My favourite parts are the personal archives, and you maybe surprised whose we have. The most famous is that of Samuel Beckett, the playwright, for which several catalogues have been published, but we also have the archives of David Lean, the film director, Aubrey Beardsley and Lady Astor.

During both the First and Second World Wars, part of Cliveden, the Astors’ house, was turned into a Canadian military hospital. After the First World War, in 1936, Lady Astor paid a visit to Canada and held a big reception in Toronto for all the staff and patients of the hospital. In Lady Astor’s archive, there are many letters and telegrams from former patients. This example is from James G. Harvie, a Canadian who had a more local connection, as his letter shows.

‘I was an officer in the Royal Air Force, and while on leave in the month of June or July, 1918, in Maidenhead, near Taplow, was stricken with influenza and sent to Lady Astor’s hospital. ... She might be amused at my memory of her very first visit to me at the hospital. She had breezed in, in her characteristic manner and said to me, ‘Hello there, curly head, what are you doing here to which I replied ‘swinging the lead a little I suppose’ to which she answered, ‘Splendid, swing the lead as much as you like and if there is anything your little heart desires, please do not hesitate to let me know.’ It might be interesting to Lady Astor to know that my wife happens to be a resident of Maidenhead, where I married her at the end of the war, and she enjoys the distinction of having been presented by Lady Astor as a budding artist with her first paint box, which she still has in her possession. My wife, who was then Bettina M. Rose, visited me occasionally while I was in hospital in Taplow’.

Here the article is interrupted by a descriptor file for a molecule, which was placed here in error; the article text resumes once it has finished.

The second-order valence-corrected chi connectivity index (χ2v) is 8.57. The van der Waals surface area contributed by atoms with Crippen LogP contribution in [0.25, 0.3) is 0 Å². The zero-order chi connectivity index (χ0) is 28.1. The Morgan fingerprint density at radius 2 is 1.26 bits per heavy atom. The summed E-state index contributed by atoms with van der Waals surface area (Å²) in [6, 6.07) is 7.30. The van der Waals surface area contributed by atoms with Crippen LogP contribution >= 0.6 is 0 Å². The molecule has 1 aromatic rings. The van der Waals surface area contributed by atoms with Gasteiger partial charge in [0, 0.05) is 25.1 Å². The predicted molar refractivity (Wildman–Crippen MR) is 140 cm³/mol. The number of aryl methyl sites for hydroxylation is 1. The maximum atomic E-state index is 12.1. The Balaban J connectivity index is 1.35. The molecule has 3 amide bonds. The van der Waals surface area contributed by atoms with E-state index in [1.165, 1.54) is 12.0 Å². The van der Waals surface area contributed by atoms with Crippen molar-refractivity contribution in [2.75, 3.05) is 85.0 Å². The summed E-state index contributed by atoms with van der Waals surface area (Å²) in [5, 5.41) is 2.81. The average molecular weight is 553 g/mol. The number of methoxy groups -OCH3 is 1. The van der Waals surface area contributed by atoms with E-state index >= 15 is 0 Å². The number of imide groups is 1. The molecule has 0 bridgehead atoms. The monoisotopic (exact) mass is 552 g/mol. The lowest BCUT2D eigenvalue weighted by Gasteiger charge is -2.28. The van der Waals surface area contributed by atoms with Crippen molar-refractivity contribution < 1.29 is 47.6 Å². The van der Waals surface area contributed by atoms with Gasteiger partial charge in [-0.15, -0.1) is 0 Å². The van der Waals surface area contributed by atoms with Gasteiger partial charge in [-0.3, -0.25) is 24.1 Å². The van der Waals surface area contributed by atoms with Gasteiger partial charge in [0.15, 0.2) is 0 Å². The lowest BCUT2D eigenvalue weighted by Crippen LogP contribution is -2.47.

Coats of arms from Curtis Cherry’s Book

Hand painted and hand drawn coats of arms from Curtis Cherry’s Book

I’ve saved the best for last, as far as family historians are concerned. Around the middle of the nineteenth century the Reverend Henry Curtis Cherry wrote a three-volume work tracing the genealogies of important Berkshire families. Each volume is the size of an old-fashioned family bible, and every page is covered with detailed family trees. The first volume also has gorgeous hand-painted family crests — the later volumes only have illustrations cut from other books (not something that any librarian would approve of!). It is an astounding piece of work, but unfortunately Henry was to be disappointed. Like many books of this time the expense of publication was to be covered by subscription. Not enough people were persuaded to subscribe, so his monumental work was never published. As far as I’m aware, Reading University Library has the only copy. To add insult to injury, the printer supplied a mock frontispiece — and spelt Henry’s name wrong. It is hoped that this important work will soon be published on CD ROM.